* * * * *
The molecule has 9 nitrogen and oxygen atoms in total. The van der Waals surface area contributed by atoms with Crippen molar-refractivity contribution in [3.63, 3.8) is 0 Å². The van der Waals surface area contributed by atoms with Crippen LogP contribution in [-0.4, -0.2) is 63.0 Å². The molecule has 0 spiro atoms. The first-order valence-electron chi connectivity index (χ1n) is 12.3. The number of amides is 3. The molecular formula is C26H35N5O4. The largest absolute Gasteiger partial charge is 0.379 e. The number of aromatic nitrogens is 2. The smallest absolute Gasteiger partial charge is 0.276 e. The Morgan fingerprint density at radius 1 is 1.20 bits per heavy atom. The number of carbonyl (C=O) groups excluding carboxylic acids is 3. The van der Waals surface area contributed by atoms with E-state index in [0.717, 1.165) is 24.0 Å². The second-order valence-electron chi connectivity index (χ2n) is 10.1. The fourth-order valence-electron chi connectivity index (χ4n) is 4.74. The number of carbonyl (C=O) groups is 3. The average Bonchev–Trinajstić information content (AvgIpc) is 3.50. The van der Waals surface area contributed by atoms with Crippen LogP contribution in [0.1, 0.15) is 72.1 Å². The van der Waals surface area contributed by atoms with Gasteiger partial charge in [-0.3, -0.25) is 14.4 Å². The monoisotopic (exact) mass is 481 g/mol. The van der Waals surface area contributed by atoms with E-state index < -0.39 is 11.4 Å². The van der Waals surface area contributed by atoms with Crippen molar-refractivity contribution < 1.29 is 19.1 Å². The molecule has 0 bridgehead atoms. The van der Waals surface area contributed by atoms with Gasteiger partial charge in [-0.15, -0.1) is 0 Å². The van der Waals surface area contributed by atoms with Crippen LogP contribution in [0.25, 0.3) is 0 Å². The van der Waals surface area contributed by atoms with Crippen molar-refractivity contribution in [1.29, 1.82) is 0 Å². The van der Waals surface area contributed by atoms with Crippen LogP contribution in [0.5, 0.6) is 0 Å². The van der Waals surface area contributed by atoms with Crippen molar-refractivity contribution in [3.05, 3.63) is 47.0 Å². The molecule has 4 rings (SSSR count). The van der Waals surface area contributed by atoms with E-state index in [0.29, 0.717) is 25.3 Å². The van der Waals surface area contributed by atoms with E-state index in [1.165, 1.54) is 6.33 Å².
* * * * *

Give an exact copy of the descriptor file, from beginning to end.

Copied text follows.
The molecule has 9 nitrogen and oxygen atoms in total. The van der Waals surface area contributed by atoms with Crippen molar-refractivity contribution in [3.63, 3.8) is 0 Å². The van der Waals surface area contributed by atoms with Crippen LogP contribution in [-0.4, -0.2) is 63.0 Å². The molecule has 0 spiro atoms. The first-order valence-electron chi connectivity index (χ1n) is 12.3. The number of amides is 3. The molecular formula is C26H35N5O4. The largest absolute Gasteiger partial charge is 0.379 e. The number of aromatic nitrogens is 2. The smallest absolute Gasteiger partial charge is 0.276 e. The Morgan fingerprint density at radius 1 is 1.20 bits per heavy atom. The number of carbonyl (C=O) groups excluding carboxylic acids is 3. The van der Waals surface area contributed by atoms with E-state index in [0.717, 1.165) is 24.0 Å². The second-order valence-electron chi connectivity index (χ2n) is 10.1. The fourth-order valence-electron chi connectivity index (χ4n) is 4.74. The number of carbonyl (C=O) groups is 3. The average Bonchev–Trinajstić information content (AvgIpc) is 3.50. The van der Waals surface area contributed by atoms with Crippen LogP contribution in [0.1, 0.15) is 72.1 Å². The van der Waals surface area contributed by atoms with Gasteiger partial charge in [-0.3, -0.25) is 14.4 Å². The monoisotopic (exact) mass is 481 g/mol. The van der Waals surface area contributed by atoms with E-state index < -0.39 is 11.4 Å². The van der Waals surface area contributed by atoms with Crippen molar-refractivity contribution < 1.29 is 19.1 Å². The molecule has 0 bridgehead atoms. The van der Waals surface area contributed by atoms with Gasteiger partial charge in [-0.15, -0.1) is 0 Å². The van der Waals surface area contributed by atoms with Crippen LogP contribution in [0.25, 0.3) is 0 Å². The van der Waals surface area contributed by atoms with Crippen molar-refractivity contribution in [1.29, 1.82) is 0 Å². The van der Waals surface area contributed by atoms with Crippen LogP contribution in [0.5, 0.6) is 0 Å². The van der Waals surface area contributed by atoms with Crippen molar-refractivity contribution in [3.05, 3.63) is 47.0 Å². The molecule has 4 rings (SSSR count). The van der Waals surface area contributed by atoms with E-state index in [0.29, 0.717) is 25.3 Å². The van der Waals surface area contributed by atoms with E-state index in [1.165, 1.54) is 6.33 Å².